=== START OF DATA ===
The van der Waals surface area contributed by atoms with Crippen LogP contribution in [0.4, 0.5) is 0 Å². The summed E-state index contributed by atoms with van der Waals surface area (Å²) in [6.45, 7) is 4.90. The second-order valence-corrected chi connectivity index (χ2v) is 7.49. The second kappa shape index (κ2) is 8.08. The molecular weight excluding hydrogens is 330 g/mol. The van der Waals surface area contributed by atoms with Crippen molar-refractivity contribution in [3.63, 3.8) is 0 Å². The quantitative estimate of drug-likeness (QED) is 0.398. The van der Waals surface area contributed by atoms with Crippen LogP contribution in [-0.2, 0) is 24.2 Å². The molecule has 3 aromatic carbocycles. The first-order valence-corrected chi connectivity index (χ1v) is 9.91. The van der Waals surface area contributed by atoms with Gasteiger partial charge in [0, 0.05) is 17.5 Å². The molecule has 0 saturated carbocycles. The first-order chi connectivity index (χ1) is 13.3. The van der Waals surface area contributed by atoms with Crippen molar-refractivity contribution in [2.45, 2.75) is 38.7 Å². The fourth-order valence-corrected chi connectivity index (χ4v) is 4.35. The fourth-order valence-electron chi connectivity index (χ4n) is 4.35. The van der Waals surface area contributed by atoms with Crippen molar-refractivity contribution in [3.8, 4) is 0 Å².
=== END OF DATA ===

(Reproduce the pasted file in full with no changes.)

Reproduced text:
The van der Waals surface area contributed by atoms with Crippen LogP contribution in [0.4, 0.5) is 0 Å². The summed E-state index contributed by atoms with van der Waals surface area (Å²) in [6.45, 7) is 4.90. The second-order valence-corrected chi connectivity index (χ2v) is 7.49. The second kappa shape index (κ2) is 8.08. The molecular weight excluding hydrogens is 330 g/mol. The van der Waals surface area contributed by atoms with Crippen molar-refractivity contribution in [3.63, 3.8) is 0 Å². The quantitative estimate of drug-likeness (QED) is 0.398. The van der Waals surface area contributed by atoms with Crippen LogP contribution in [-0.2, 0) is 24.2 Å². The molecule has 3 aromatic carbocycles. The first-order valence-corrected chi connectivity index (χ1v) is 9.91. The van der Waals surface area contributed by atoms with Gasteiger partial charge in [0, 0.05) is 17.5 Å². The molecule has 0 saturated carbocycles. The first-order chi connectivity index (χ1) is 13.3. The van der Waals surface area contributed by atoms with Crippen molar-refractivity contribution in [2.45, 2.75) is 38.7 Å². The fourth-order valence-corrected chi connectivity index (χ4v) is 4.35. The fourth-order valence-electron chi connectivity index (χ4n) is 4.35. The van der Waals surface area contributed by atoms with Crippen molar-refractivity contribution in [3.8, 4) is 0 Å².